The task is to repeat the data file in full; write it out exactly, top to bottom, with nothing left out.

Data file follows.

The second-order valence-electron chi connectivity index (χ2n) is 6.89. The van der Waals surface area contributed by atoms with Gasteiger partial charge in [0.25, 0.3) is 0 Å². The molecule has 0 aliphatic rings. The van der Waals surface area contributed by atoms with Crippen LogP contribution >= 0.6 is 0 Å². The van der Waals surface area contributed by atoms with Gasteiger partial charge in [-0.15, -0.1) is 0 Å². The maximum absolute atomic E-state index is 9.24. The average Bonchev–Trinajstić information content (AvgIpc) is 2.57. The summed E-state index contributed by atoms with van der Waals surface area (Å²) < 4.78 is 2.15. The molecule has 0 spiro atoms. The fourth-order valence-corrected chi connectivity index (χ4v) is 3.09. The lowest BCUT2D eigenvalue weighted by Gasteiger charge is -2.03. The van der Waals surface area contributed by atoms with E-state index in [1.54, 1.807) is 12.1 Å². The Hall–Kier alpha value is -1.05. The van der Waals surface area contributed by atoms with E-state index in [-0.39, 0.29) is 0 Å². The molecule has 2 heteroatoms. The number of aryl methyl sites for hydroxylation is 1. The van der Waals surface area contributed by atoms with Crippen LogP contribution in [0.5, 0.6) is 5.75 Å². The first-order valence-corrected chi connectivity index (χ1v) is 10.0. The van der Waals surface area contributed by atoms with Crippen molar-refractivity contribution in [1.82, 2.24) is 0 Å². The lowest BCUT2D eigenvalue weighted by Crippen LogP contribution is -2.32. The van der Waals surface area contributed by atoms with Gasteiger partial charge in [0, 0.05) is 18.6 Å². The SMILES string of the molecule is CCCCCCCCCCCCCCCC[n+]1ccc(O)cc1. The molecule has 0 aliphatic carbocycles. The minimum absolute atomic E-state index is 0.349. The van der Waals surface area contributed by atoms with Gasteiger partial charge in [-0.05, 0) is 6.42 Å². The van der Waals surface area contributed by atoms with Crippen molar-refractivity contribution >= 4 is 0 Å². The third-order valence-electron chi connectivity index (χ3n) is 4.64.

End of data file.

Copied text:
The second-order valence-electron chi connectivity index (χ2n) is 6.89. The van der Waals surface area contributed by atoms with Gasteiger partial charge in [0.25, 0.3) is 0 Å². The molecule has 0 aliphatic rings. The van der Waals surface area contributed by atoms with Crippen LogP contribution >= 0.6 is 0 Å². The van der Waals surface area contributed by atoms with Gasteiger partial charge in [-0.15, -0.1) is 0 Å². The maximum absolute atomic E-state index is 9.24. The average Bonchev–Trinajstić information content (AvgIpc) is 2.57. The summed E-state index contributed by atoms with van der Waals surface area (Å²) < 4.78 is 2.15. The molecule has 0 spiro atoms. The fourth-order valence-corrected chi connectivity index (χ4v) is 3.09. The lowest BCUT2D eigenvalue weighted by Gasteiger charge is -2.03. The van der Waals surface area contributed by atoms with E-state index in [1.54, 1.807) is 12.1 Å². The Hall–Kier alpha value is -1.05. The van der Waals surface area contributed by atoms with E-state index in [-0.39, 0.29) is 0 Å². The molecule has 2 heteroatoms. The number of aryl methyl sites for hydroxylation is 1. The van der Waals surface area contributed by atoms with Crippen LogP contribution in [0.5, 0.6) is 5.75 Å². The first-order valence-corrected chi connectivity index (χ1v) is 10.0. The van der Waals surface area contributed by atoms with Crippen molar-refractivity contribution in [1.82, 2.24) is 0 Å². The lowest BCUT2D eigenvalue weighted by Crippen LogP contribution is -2.32. The van der Waals surface area contributed by atoms with Gasteiger partial charge in [0, 0.05) is 18.6 Å². The SMILES string of the molecule is CCCCCCCCCCCCCCCC[n+]1ccc(O)cc1. The molecule has 0 aliphatic carbocycles. The minimum absolute atomic E-state index is 0.349. The van der Waals surface area contributed by atoms with Gasteiger partial charge in [-0.05, 0) is 6.42 Å². The van der Waals surface area contributed by atoms with Crippen molar-refractivity contribution >= 4 is 0 Å². The third-order valence-electron chi connectivity index (χ3n) is 4.64.